Right tackle is a different story. With Winston unsigned — and who knows if he is coming back here — the options are Bobby Massie (the leader in the clubhouse right now), Bradley Sowell and Nate Potter. I think they see Sowell as a reserve swing tackle who could back up both spots. Potter is in a big offseason; he had a lot of chances last year to step up and he did not. He’ll be fighting for a spot on the roster. I could see them still signing a vet right tackle as a free agent at some point, and it would definitely be an option in the draft.
The Cardinals are not done trying to upgrade the line, one way or the other.
Tags: Bobby Massie, Bradley Sowell, Daryn Colledge, Earl Watford, Eric Winston, Jared Veldheer, Jonathan Cooper, Lyle Sendlein, Nate Potter, offensive line, Paul Fanaika, Ted Larsen
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There is a really good article posted on SI’s MMQB, written by former NFL offensive lineman Ross Tucker, about how offensive linemen are graded in the NFL and the inexact science that it is. I recommend it. Cardinals tackle Eric Winston is quoted in the story a few times, noting “It’s very hard to do it independently. Last season was my eighth year and I still can’t always tell who messed up when watching film of other teams.” There is no question that evaluating the offensive line has been the hardest thing to do in my years of writing about an NFL team, for all the reasons contained in the article (although such analysis isn’t going away. I know coaches and players get frustrated sometimes, but in the end, they don’t want to say exactly what is going on either, so they don’t throw anyone under the bus. Totally understandable, but it’s why it’s so hard to get the real picture.)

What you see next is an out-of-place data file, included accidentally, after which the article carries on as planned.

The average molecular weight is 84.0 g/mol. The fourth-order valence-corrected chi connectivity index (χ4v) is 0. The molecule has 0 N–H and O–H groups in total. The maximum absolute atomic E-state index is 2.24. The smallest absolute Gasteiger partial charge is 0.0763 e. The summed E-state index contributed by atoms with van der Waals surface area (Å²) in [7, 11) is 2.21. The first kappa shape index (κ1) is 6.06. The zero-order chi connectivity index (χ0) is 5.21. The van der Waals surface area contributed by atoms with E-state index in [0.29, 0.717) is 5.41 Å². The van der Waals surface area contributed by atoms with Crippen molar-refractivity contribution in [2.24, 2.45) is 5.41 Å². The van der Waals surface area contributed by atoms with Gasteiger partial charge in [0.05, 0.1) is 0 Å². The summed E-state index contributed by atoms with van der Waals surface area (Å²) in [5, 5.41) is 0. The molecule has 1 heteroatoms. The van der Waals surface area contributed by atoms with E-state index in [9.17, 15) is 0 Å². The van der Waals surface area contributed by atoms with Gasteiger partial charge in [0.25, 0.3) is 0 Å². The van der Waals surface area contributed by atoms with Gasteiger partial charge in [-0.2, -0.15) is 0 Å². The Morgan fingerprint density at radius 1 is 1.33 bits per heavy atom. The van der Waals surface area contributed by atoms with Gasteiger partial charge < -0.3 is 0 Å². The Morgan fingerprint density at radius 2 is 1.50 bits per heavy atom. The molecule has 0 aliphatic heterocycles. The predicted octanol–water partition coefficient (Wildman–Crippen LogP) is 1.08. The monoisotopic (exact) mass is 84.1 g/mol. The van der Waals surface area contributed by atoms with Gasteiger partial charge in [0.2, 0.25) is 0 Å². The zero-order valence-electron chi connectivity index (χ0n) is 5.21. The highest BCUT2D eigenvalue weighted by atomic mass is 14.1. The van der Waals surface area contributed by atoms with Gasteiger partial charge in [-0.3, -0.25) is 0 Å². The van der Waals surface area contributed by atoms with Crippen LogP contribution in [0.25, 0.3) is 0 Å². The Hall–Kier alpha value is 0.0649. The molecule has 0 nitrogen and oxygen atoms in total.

Noted in the article is the work of profootballfocus.com, how their grades have their own flaws, and even how agents are using those grades in contract talks. Again, interesting stuff and worth the time.
– Nose tackle Alameda Ta’amu was an exclusive rights free agent, and even though he has to rehab a torn ACL, it was inevitable the Cards would keep him around. He turned out to be a fantastic waiver acquisition this season. Assuming he comes back OK, I could see him as a long-term component of that defensive line.